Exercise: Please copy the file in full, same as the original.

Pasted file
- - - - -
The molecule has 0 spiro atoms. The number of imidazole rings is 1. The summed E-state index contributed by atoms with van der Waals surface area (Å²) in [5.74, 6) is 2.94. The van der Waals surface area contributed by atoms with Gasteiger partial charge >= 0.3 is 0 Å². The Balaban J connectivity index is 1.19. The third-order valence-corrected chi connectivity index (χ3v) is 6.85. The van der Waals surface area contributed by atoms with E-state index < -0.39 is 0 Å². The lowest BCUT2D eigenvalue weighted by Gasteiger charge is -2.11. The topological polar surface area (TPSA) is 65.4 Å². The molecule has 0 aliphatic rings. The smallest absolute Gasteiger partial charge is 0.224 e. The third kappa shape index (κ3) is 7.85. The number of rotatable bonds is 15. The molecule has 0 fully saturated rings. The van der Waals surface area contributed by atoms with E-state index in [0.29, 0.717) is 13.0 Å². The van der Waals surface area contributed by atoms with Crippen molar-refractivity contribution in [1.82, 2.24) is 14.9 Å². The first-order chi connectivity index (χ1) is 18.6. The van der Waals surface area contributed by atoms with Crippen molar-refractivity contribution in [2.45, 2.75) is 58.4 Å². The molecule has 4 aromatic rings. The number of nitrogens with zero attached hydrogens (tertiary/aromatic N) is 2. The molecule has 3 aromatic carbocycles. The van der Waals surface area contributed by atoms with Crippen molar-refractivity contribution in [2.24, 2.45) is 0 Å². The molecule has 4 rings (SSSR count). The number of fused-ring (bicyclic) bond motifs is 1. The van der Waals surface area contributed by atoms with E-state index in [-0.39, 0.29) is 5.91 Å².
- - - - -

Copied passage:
The molecule has 0 spiro atoms. The number of imidazole rings is 1. The summed E-state index contributed by atoms with van der Waals surface area (Å²) in [5.74, 6) is 2.94. The van der Waals surface area contributed by atoms with Gasteiger partial charge >= 0.3 is 0 Å². The Balaban J connectivity index is 1.19. The third-order valence-corrected chi connectivity index (χ3v) is 6.85. The van der Waals surface area contributed by atoms with E-state index < -0.39 is 0 Å². The lowest BCUT2D eigenvalue weighted by Gasteiger charge is -2.11. The topological polar surface area (TPSA) is 65.4 Å². The molecule has 0 aliphatic rings. The smallest absolute Gasteiger partial charge is 0.224 e. The third kappa shape index (κ3) is 7.85. The number of rotatable bonds is 15. The molecule has 0 fully saturated rings. The van der Waals surface area contributed by atoms with E-state index in [0.29, 0.717) is 13.0 Å². The van der Waals surface area contributed by atoms with Crippen molar-refractivity contribution in [1.82, 2.24) is 14.9 Å². The first-order chi connectivity index (χ1) is 18.6. The van der Waals surface area contributed by atoms with Crippen molar-refractivity contribution in [2.45, 2.75) is 58.4 Å². The molecule has 4 aromatic rings. The number of nitrogens with zero attached hydrogens (tertiary/aromatic N) is 2. The molecule has 3 aromatic carbocycles. The van der Waals surface area contributed by atoms with Crippen molar-refractivity contribution in [2.24, 2.45) is 0 Å². The molecule has 4 rings (SSSR count). The number of fused-ring (bicyclic) bond motifs is 1. The van der Waals surface area contributed by atoms with E-state index in [-0.39, 0.29) is 5.91 Å².